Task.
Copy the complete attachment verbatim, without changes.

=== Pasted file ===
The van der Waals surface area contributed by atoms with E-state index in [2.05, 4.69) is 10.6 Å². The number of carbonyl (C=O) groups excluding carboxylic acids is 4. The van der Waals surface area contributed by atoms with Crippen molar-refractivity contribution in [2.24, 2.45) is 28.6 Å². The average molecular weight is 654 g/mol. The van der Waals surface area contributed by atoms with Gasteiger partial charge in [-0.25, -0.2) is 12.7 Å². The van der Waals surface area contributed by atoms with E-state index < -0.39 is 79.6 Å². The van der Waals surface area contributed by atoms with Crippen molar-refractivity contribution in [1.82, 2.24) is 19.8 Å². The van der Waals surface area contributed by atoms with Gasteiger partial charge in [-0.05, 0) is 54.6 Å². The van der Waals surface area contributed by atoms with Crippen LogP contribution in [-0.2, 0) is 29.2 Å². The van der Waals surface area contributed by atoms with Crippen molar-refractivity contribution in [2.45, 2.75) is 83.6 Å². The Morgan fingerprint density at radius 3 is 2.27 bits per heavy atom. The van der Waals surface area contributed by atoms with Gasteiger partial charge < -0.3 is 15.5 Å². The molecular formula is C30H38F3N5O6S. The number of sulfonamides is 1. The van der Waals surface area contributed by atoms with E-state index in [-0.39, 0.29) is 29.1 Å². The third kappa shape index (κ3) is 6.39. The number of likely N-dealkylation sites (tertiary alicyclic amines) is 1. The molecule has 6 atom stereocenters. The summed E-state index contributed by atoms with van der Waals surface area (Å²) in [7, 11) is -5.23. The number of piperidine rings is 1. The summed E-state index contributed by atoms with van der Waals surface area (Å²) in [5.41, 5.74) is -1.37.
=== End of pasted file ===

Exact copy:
The van der Waals surface area contributed by atoms with E-state index in [2.05, 4.69) is 10.6 Å². The number of carbonyl (C=O) groups excluding carboxylic acids is 4. The van der Waals surface area contributed by atoms with Crippen molar-refractivity contribution in [2.24, 2.45) is 28.6 Å². The average molecular weight is 654 g/mol. The van der Waals surface area contributed by atoms with Gasteiger partial charge in [-0.25, -0.2) is 12.7 Å². The van der Waals surface area contributed by atoms with E-state index < -0.39 is 79.6 Å². The van der Waals surface area contributed by atoms with Crippen molar-refractivity contribution in [1.82, 2.24) is 19.8 Å². The van der Waals surface area contributed by atoms with Gasteiger partial charge in [-0.05, 0) is 54.6 Å². The van der Waals surface area contributed by atoms with Crippen LogP contribution in [-0.2, 0) is 29.2 Å². The van der Waals surface area contributed by atoms with Crippen molar-refractivity contribution in [2.45, 2.75) is 83.6 Å². The Morgan fingerprint density at radius 3 is 2.27 bits per heavy atom. The van der Waals surface area contributed by atoms with Gasteiger partial charge < -0.3 is 15.5 Å². The molecular formula is C30H38F3N5O6S. The number of sulfonamides is 1. The van der Waals surface area contributed by atoms with E-state index in [-0.39, 0.29) is 29.1 Å². The third kappa shape index (κ3) is 6.39. The number of likely N-dealkylation sites (tertiary alicyclic amines) is 1. The molecule has 6 atom stereocenters. The summed E-state index contributed by atoms with van der Waals surface area (Å²) in [7, 11) is -5.23. The number of piperidine rings is 1. The summed E-state index contributed by atoms with van der Waals surface area (Å²) in [5.41, 5.74) is -1.37.